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Окружающие ландшафты водотоков



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Окружающие ландшафты водотоков.

Водотоки: влияние окруж.ландшафта и водосбора.


Freshwater Biology

Volume 45 Issue 3 Page 343 - November 2000

Прогноз и изучение изменения местообитаний

по макромасштабным характеристикам водосбора.

Prediction and assessment of local

stream habitat features using large-scale catchment characteristics

Nerida M. Davies, Richard H. Norris and Martin C. Thoms

1.Knowledge of what a habitat should be like, in the absence of the effects of

human activities, is fundamental to local stream habitat assessment. It has been

suggested that stream habitats are influenced by large-scale catchment features. This

study aimed to identify these relationships so that local-scale habitat features could

be predicted from larger-scale characteristics.

2.Fifty-one reference sites from the Upper Murrumbidgee River catchment, south-

eastern Australia, were classified on the basis of the local features of their stream

habitat. Large-scale variables, namely catchment area, stream length, relief ratio,

alkalinity, percentage of volcanic rocks, percentage of metasediments, dominant

geology and dominant soil type, provided sufficient information for classifying 69%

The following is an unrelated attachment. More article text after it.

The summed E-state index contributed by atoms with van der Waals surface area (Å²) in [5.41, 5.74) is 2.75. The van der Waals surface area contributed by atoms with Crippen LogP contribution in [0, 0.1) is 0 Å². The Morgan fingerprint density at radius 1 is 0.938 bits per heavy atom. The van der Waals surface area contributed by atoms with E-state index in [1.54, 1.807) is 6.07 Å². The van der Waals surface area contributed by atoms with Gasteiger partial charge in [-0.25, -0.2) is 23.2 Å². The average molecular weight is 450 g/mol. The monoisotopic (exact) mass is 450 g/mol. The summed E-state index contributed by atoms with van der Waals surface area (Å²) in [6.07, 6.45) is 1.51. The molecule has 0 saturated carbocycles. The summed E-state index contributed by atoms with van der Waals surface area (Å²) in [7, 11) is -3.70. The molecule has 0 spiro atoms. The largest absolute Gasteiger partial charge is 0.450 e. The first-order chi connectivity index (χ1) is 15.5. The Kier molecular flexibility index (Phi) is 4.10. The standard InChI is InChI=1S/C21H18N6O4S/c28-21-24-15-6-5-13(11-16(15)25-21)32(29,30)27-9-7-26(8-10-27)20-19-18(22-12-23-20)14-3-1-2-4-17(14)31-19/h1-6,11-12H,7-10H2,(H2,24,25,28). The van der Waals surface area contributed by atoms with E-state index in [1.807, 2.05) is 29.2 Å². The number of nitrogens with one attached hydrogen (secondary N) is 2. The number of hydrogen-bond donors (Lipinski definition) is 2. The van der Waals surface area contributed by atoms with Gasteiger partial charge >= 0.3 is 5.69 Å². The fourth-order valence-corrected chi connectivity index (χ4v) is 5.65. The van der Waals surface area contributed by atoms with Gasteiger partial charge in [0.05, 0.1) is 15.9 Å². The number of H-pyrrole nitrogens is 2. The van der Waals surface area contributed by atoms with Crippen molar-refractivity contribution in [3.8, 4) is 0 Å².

of reference sites into appropriate reference site groups.

3.A model created using these large-scale catchment variables was able to predict

the local habitat features that were expected (E) to occur at a site in the absence of

the effects of human activities. These were compared with observed (O) local

habitat features to provide an observed-to-expected (O/E) ratio, an assessment

score of the habitat at a site. The departure of this ratio from 1 enables identification

of those sites that may be impacted. A list of habitat features that are expected at a

site can provide targets for habitat restoration or enhancement.

4.For impacted sites, when habitat assessment from the habitat predictive model

was compared with biological assessment from the Australian River Assessment

System (AUSRIVAS) predictive model, it was possible to identify whether habitat

degradation or water quality degradation was the cause of biological impairment.

Such assessment may make it possible to identify rehabilitation goals relevant to the

biota.

Влияние пищи и окр.ландшафтов на бентос.


Authors: Reed-JL Campbell-IC Bailey-PCE

Взаимоотношения между сообществом макробентоса и доступной пищей в лесных и пастбищных районах в 3 речках восточной Австралии.

The Relationship Between Invertebrate Assemblages and Available Food at Forest and Pasture Sites in 3 South-Eastern Australian Streams

FRESHWATER BIOLOGY 1994, Vol 32, Iss 3, pp 641-650

Abstract:

1. Levels of ash-free dry matter (AFDM) and chlorophyll a

in epilithon, benthic particulate organic matter (BPOM),

invertebrate assemblage composition, and biomass of functional

feeding groups were compared in winter and summer at forest and

pasture sites in three Victorian streams.

2. Chlorophyll a concentrations of epilithon were

significantly higher at pasture than forest sites in winter but

not in summer while BPOM was not significantly greater at forest

sites in either season. Epilithic biomass as AFDM did not show

consistent differences between land uses or seasons.

3. Total biomass of invertebrates did not differ between

forest and pasture sites but the biomass of shredders was

significantly higher, and that of grazers significantly lower,

at forest than pasture sites. A site shaded with an artificial

canopy behaved as a forest site for grazers but as a pasture

site for shredders.